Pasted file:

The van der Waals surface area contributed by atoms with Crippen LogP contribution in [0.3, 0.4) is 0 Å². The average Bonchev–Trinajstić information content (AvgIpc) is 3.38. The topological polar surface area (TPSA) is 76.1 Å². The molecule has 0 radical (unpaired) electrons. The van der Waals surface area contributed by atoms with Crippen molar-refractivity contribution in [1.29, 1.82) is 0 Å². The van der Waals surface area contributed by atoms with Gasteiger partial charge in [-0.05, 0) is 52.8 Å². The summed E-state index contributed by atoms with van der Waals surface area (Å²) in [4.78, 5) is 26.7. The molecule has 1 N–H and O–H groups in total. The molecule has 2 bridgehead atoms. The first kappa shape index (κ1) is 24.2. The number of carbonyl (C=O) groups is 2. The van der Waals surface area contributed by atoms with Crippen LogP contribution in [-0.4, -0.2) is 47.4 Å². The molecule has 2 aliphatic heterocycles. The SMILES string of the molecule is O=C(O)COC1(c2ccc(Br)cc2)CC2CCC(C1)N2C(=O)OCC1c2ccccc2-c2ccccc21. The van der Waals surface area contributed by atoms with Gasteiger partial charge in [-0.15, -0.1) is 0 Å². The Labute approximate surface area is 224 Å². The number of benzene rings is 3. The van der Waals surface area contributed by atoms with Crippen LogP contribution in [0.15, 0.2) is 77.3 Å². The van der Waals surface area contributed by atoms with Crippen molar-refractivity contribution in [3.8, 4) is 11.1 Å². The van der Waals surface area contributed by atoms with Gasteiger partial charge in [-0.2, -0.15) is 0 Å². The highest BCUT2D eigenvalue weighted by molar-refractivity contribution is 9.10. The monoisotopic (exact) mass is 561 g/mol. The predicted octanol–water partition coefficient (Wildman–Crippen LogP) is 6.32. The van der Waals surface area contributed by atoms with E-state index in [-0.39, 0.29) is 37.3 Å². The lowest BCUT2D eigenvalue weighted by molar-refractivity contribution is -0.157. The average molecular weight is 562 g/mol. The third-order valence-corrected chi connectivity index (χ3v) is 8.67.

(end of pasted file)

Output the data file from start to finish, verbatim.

The van der Waals surface area contributed by atoms with Crippen LogP contribution in [0.3, 0.4) is 0 Å². The average Bonchev–Trinajstić information content (AvgIpc) is 3.38. The topological polar surface area (TPSA) is 76.1 Å². The molecule has 0 radical (unpaired) electrons. The van der Waals surface area contributed by atoms with Crippen molar-refractivity contribution in [1.29, 1.82) is 0 Å². The van der Waals surface area contributed by atoms with Gasteiger partial charge in [-0.05, 0) is 52.8 Å². The summed E-state index contributed by atoms with van der Waals surface area (Å²) in [4.78, 5) is 26.7. The molecule has 1 N–H and O–H groups in total. The molecule has 2 bridgehead atoms. The first kappa shape index (κ1) is 24.2. The number of carbonyl (C=O) groups is 2. The van der Waals surface area contributed by atoms with Crippen LogP contribution in [-0.4, -0.2) is 47.4 Å². The molecule has 2 aliphatic heterocycles. The SMILES string of the molecule is O=C(O)COC1(c2ccc(Br)cc2)CC2CCC(C1)N2C(=O)OCC1c2ccccc2-c2ccccc21. The van der Waals surface area contributed by atoms with Gasteiger partial charge in [-0.15, -0.1) is 0 Å². The Labute approximate surface area is 224 Å². The number of benzene rings is 3. The van der Waals surface area contributed by atoms with Crippen LogP contribution in [0.15, 0.2) is 77.3 Å². The van der Waals surface area contributed by atoms with Crippen molar-refractivity contribution in [3.8, 4) is 11.1 Å². The van der Waals surface area contributed by atoms with Gasteiger partial charge in [-0.2, -0.15) is 0 Å². The highest BCUT2D eigenvalue weighted by molar-refractivity contribution is 9.10. The monoisotopic (exact) mass is 561 g/mol. The predicted octanol–water partition coefficient (Wildman–Crippen LogP) is 6.32. The van der Waals surface area contributed by atoms with E-state index in [-0.39, 0.29) is 37.3 Å². The lowest BCUT2D eigenvalue weighted by molar-refractivity contribution is -0.157. The average molecular weight is 562 g/mol. The third-order valence-corrected chi connectivity index (χ3v) is 8.67.